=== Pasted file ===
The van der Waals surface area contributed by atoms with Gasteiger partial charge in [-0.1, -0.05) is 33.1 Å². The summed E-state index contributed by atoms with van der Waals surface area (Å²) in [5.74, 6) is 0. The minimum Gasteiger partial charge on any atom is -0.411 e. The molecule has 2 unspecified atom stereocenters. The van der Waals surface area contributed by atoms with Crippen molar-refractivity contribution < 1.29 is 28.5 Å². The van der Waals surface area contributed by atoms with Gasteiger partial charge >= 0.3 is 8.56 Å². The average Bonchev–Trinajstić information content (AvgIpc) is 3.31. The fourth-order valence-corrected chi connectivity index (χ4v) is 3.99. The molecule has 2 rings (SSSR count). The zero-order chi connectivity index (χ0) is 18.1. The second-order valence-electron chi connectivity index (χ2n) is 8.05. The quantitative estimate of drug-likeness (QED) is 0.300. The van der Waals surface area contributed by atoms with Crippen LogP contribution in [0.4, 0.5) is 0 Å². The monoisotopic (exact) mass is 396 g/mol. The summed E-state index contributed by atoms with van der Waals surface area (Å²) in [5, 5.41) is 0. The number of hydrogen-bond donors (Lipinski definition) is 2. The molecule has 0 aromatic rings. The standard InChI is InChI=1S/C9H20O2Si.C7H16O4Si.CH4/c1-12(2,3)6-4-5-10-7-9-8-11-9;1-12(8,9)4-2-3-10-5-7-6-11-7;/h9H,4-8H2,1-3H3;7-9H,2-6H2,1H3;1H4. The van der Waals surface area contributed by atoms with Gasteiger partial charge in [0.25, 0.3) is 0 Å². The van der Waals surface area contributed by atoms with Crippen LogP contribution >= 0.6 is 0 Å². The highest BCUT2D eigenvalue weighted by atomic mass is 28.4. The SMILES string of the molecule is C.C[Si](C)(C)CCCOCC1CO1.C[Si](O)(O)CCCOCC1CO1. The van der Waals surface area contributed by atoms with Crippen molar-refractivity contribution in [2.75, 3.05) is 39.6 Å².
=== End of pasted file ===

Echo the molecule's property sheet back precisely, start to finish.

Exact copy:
The van der Waals surface area contributed by atoms with Gasteiger partial charge in [-0.1, -0.05) is 33.1 Å². The summed E-state index contributed by atoms with van der Waals surface area (Å²) in [5.74, 6) is 0. The minimum Gasteiger partial charge on any atom is -0.411 e. The molecule has 2 unspecified atom stereocenters. The van der Waals surface area contributed by atoms with Crippen molar-refractivity contribution < 1.29 is 28.5 Å². The van der Waals surface area contributed by atoms with Gasteiger partial charge >= 0.3 is 8.56 Å². The average Bonchev–Trinajstić information content (AvgIpc) is 3.31. The fourth-order valence-corrected chi connectivity index (χ4v) is 3.99. The molecule has 2 rings (SSSR count). The zero-order chi connectivity index (χ0) is 18.1. The second-order valence-electron chi connectivity index (χ2n) is 8.05. The quantitative estimate of drug-likeness (QED) is 0.300. The van der Waals surface area contributed by atoms with Crippen LogP contribution in [0.4, 0.5) is 0 Å². The monoisotopic (exact) mass is 396 g/mol. The summed E-state index contributed by atoms with van der Waals surface area (Å²) in [5, 5.41) is 0. The number of hydrogen-bond donors (Lipinski definition) is 2. The molecule has 0 aromatic rings. The standard InChI is InChI=1S/C9H20O2Si.C7H16O4Si.CH4/c1-12(2,3)6-4-5-10-7-9-8-11-9;1-12(8,9)4-2-3-10-5-7-6-11-7;/h9H,4-8H2,1-3H3;7-9H,2-6H2,1H3;1H4. The van der Waals surface area contributed by atoms with Gasteiger partial charge in [0.25, 0.3) is 0 Å². The van der Waals surface area contributed by atoms with Crippen LogP contribution >= 0.6 is 0 Å². The highest BCUT2D eigenvalue weighted by atomic mass is 28.4. The SMILES string of the molecule is C.C[Si](C)(C)CCCOCC1CO1.C[Si](O)(O)CCCOCC1CO1. The van der Waals surface area contributed by atoms with Crippen molar-refractivity contribution in [2.75, 3.05) is 39.6 Å².